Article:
Resources for studying The Great Gatsby


Literary influences

Fitzgerald didn’t use source texts, as he used the ‘material’ from his own experiences as the basis for much of his writing. However, there are some earlier and contemporary texts which may have influenced his style or subject matter. The following is a very brief list, in chronological order rather than order of importance:

  • Edgar Allan Poe, The Raven (1845)
  • Herman Melville, Moby-Dick (1851)
  • Mark Twain, The Adventures of Huckleberry Finn (1884)
  • Henry James, The Portrait of a Lady (1881)
  • Joseph Conrad, Heart of Darkness (1899)
  • T. S. Eliot, The Waste Land (1922)

Literary legacy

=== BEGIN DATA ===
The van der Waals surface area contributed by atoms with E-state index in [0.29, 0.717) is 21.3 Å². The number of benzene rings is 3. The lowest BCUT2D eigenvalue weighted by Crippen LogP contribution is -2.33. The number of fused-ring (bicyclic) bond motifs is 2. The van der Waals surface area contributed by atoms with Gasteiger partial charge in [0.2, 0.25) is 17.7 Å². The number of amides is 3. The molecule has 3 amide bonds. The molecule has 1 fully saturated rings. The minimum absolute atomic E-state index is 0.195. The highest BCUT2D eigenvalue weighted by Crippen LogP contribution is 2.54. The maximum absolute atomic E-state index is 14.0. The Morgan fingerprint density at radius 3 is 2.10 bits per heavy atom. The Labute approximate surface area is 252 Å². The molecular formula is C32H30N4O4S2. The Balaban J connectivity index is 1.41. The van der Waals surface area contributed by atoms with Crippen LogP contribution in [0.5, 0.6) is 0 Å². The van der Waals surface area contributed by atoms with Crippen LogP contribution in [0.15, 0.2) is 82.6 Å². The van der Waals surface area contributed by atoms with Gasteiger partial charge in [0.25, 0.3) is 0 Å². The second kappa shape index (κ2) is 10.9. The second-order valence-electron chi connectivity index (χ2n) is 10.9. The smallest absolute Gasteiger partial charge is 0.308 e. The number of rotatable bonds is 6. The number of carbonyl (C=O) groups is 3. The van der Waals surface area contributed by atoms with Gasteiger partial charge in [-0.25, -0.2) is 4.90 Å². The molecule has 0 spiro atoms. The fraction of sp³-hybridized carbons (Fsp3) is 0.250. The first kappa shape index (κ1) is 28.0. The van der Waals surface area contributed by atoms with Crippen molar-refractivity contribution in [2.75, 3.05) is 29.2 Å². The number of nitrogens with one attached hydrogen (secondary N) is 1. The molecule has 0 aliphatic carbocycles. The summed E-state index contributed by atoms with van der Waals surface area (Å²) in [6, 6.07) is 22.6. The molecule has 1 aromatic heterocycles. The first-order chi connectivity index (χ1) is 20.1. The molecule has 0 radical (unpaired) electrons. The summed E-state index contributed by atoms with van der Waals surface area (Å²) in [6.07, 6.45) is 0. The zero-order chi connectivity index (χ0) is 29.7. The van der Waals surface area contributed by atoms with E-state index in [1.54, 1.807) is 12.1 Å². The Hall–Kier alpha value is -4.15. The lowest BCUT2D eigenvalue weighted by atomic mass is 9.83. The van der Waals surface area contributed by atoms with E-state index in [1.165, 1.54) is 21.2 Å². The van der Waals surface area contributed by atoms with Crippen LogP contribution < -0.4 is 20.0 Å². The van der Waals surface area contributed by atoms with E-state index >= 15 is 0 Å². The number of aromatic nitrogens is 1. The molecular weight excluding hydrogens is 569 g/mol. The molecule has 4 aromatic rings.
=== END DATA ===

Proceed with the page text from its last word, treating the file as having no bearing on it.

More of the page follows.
The following texts are a small selection of novels published after The Great Gatsby which may have been influenced in some way by Fitzgerald’s work:

  • Ernest Hemingway, The Sun Also Rises (1926) and A Farewell to Arms (1929)
  • John O'Hara, Appointment in Samarra (1934)
  • J.D. Salinger, The Catcher in the Rye (1951)
  • Richard Yates, Revolutionary Road (1961)

Further Reading

  • Nicolas Tredell, Fitzgerald’s The Great Gatsby (A Reader’s Guide) (2007)
  • Ruth Prigozy, The Cambridge Companion to F. Scott Fitzgerald (2001)
  • Malcolm Bradbury, The Modern American Novel (1992)
  • Matthew J. Bruccoli, Some Sort of Epic Grandeur: The Life of F. Scott Fitzgerald (2nd revised edition 2002)


This is a popular text for study and there are numerous websites offering detailed commentaries and discussions of themes and interpretations. The websites below are a small selection:

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